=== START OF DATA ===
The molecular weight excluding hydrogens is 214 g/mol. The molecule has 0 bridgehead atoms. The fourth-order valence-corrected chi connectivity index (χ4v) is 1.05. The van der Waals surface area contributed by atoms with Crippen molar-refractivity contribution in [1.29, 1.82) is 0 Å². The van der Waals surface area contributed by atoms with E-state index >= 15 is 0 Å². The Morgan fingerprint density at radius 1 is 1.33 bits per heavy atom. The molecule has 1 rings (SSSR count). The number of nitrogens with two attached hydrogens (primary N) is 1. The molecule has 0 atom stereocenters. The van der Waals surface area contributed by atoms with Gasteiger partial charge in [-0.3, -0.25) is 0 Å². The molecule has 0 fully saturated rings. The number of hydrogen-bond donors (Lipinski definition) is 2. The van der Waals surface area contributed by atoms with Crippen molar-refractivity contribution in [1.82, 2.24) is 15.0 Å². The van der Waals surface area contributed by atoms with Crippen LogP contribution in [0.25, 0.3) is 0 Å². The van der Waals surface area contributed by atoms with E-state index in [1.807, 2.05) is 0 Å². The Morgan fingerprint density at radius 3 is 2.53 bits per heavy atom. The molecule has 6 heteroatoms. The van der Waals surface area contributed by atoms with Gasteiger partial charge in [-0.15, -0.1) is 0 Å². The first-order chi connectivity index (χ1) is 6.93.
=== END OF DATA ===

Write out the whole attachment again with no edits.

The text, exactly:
The molecular weight excluding hydrogens is 214 g/mol. The molecule has 0 bridgehead atoms. The fourth-order valence-corrected chi connectivity index (χ4v) is 1.05. The van der Waals surface area contributed by atoms with Crippen molar-refractivity contribution in [1.29, 1.82) is 0 Å². The van der Waals surface area contributed by atoms with E-state index >= 15 is 0 Å². The Morgan fingerprint density at radius 1 is 1.33 bits per heavy atom. The molecule has 1 rings (SSSR count). The number of nitrogens with two attached hydrogens (primary N) is 1. The molecule has 0 atom stereocenters. The van der Waals surface area contributed by atoms with Gasteiger partial charge in [-0.3, -0.25) is 0 Å². The molecule has 0 fully saturated rings. The number of hydrogen-bond donors (Lipinski definition) is 2. The van der Waals surface area contributed by atoms with Crippen molar-refractivity contribution in [1.82, 2.24) is 15.0 Å². The van der Waals surface area contributed by atoms with Crippen LogP contribution in [0.25, 0.3) is 0 Å². The van der Waals surface area contributed by atoms with E-state index in [1.807, 2.05) is 0 Å². The Morgan fingerprint density at radius 3 is 2.53 bits per heavy atom. The molecule has 6 heteroatoms. The van der Waals surface area contributed by atoms with Gasteiger partial charge in [-0.15, -0.1) is 0 Å². The first-order chi connectivity index (χ1) is 6.93.